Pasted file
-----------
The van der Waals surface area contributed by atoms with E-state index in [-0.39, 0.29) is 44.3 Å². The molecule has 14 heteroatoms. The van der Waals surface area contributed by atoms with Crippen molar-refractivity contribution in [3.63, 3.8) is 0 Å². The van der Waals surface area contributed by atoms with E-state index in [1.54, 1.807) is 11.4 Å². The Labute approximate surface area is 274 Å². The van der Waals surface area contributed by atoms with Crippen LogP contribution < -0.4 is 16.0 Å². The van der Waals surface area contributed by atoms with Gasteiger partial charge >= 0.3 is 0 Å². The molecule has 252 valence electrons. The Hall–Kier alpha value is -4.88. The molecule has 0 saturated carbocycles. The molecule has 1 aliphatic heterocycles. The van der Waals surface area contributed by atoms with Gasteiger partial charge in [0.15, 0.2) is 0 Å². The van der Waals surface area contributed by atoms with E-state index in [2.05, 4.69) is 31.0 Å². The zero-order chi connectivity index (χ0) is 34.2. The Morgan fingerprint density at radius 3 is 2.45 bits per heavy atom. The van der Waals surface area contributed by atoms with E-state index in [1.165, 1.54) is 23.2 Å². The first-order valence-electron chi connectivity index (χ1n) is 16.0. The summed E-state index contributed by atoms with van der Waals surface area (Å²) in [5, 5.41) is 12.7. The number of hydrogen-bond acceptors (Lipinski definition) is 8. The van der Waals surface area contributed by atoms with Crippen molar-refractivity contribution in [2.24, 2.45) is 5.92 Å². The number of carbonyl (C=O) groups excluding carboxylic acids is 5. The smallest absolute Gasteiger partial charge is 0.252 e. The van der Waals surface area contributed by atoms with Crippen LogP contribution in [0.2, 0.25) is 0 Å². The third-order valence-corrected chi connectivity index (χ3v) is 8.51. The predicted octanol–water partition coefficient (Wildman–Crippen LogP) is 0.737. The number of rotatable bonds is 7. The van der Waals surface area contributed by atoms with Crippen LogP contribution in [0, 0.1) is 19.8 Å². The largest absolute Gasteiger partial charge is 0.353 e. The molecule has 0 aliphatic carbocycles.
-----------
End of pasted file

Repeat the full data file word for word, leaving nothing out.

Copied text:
The van der Waals surface area contributed by atoms with E-state index in [-0.39, 0.29) is 44.3 Å². The molecule has 14 heteroatoms. The van der Waals surface area contributed by atoms with Crippen molar-refractivity contribution in [3.63, 3.8) is 0 Å². The van der Waals surface area contributed by atoms with E-state index in [1.54, 1.807) is 11.4 Å². The Labute approximate surface area is 274 Å². The van der Waals surface area contributed by atoms with Crippen LogP contribution < -0.4 is 16.0 Å². The van der Waals surface area contributed by atoms with Gasteiger partial charge >= 0.3 is 0 Å². The molecule has 252 valence electrons. The Hall–Kier alpha value is -4.88. The molecule has 0 saturated carbocycles. The molecule has 1 aliphatic heterocycles. The van der Waals surface area contributed by atoms with Gasteiger partial charge in [0.15, 0.2) is 0 Å². The van der Waals surface area contributed by atoms with E-state index in [2.05, 4.69) is 31.0 Å². The zero-order chi connectivity index (χ0) is 34.2. The Morgan fingerprint density at radius 3 is 2.45 bits per heavy atom. The van der Waals surface area contributed by atoms with E-state index in [1.165, 1.54) is 23.2 Å². The first-order valence-electron chi connectivity index (χ1n) is 16.0. The summed E-state index contributed by atoms with van der Waals surface area (Å²) in [5, 5.41) is 12.7. The number of hydrogen-bond acceptors (Lipinski definition) is 8. The van der Waals surface area contributed by atoms with Crippen molar-refractivity contribution in [2.24, 2.45) is 5.92 Å². The number of carbonyl (C=O) groups excluding carboxylic acids is 5. The smallest absolute Gasteiger partial charge is 0.252 e. The van der Waals surface area contributed by atoms with Crippen LogP contribution in [0.2, 0.25) is 0 Å². The third-order valence-corrected chi connectivity index (χ3v) is 8.51. The predicted octanol–water partition coefficient (Wildman–Crippen LogP) is 0.737. The number of rotatable bonds is 7. The van der Waals surface area contributed by atoms with Crippen LogP contribution in [0, 0.1) is 19.8 Å². The largest absolute Gasteiger partial charge is 0.353 e. The molecule has 0 aliphatic carbocycles.